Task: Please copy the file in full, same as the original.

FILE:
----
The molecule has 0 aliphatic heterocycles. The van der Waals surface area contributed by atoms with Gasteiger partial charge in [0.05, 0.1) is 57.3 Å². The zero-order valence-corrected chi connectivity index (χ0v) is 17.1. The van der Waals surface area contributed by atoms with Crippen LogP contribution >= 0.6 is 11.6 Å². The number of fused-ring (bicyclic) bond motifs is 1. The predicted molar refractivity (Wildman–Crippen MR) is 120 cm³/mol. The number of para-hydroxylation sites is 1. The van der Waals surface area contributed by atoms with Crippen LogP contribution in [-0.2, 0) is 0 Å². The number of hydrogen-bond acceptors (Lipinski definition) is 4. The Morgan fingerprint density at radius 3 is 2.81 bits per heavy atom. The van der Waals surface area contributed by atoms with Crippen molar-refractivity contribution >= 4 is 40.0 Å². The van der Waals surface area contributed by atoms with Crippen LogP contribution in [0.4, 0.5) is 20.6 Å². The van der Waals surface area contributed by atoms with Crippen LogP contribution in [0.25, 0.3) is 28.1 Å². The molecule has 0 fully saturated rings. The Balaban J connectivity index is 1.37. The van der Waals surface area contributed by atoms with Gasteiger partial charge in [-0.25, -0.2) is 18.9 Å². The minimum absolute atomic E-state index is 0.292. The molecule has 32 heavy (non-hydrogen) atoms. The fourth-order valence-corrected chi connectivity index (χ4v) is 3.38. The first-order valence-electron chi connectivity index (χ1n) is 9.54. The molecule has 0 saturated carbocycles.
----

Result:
The molecule has 0 aliphatic heterocycles. The van der Waals surface area contributed by atoms with Gasteiger partial charge in [0.05, 0.1) is 57.3 Å². The zero-order valence-corrected chi connectivity index (χ0v) is 17.1. The van der Waals surface area contributed by atoms with Crippen LogP contribution >= 0.6 is 11.6 Å². The number of fused-ring (bicyclic) bond motifs is 1. The predicted molar refractivity (Wildman–Crippen MR) is 120 cm³/mol. The number of para-hydroxylation sites is 1. The van der Waals surface area contributed by atoms with Crippen LogP contribution in [-0.2, 0) is 0 Å². The number of hydrogen-bond acceptors (Lipinski definition) is 4. The Morgan fingerprint density at radius 3 is 2.81 bits per heavy atom. The van der Waals surface area contributed by atoms with Crippen molar-refractivity contribution >= 4 is 40.0 Å². The van der Waals surface area contributed by atoms with Crippen LogP contribution in [0.4, 0.5) is 20.6 Å². The van der Waals surface area contributed by atoms with Crippen LogP contribution in [0.25, 0.3) is 28.1 Å². The molecule has 0 fully saturated rings. The Balaban J connectivity index is 1.37. The van der Waals surface area contributed by atoms with Gasteiger partial charge in [-0.25, -0.2) is 18.9 Å². The minimum absolute atomic E-state index is 0.292. The molecule has 32 heavy (non-hydrogen) atoms. The fourth-order valence-corrected chi connectivity index (χ4v) is 3.38. The first-order valence-electron chi connectivity index (χ1n) is 9.54. The molecule has 0 saturated carbocycles.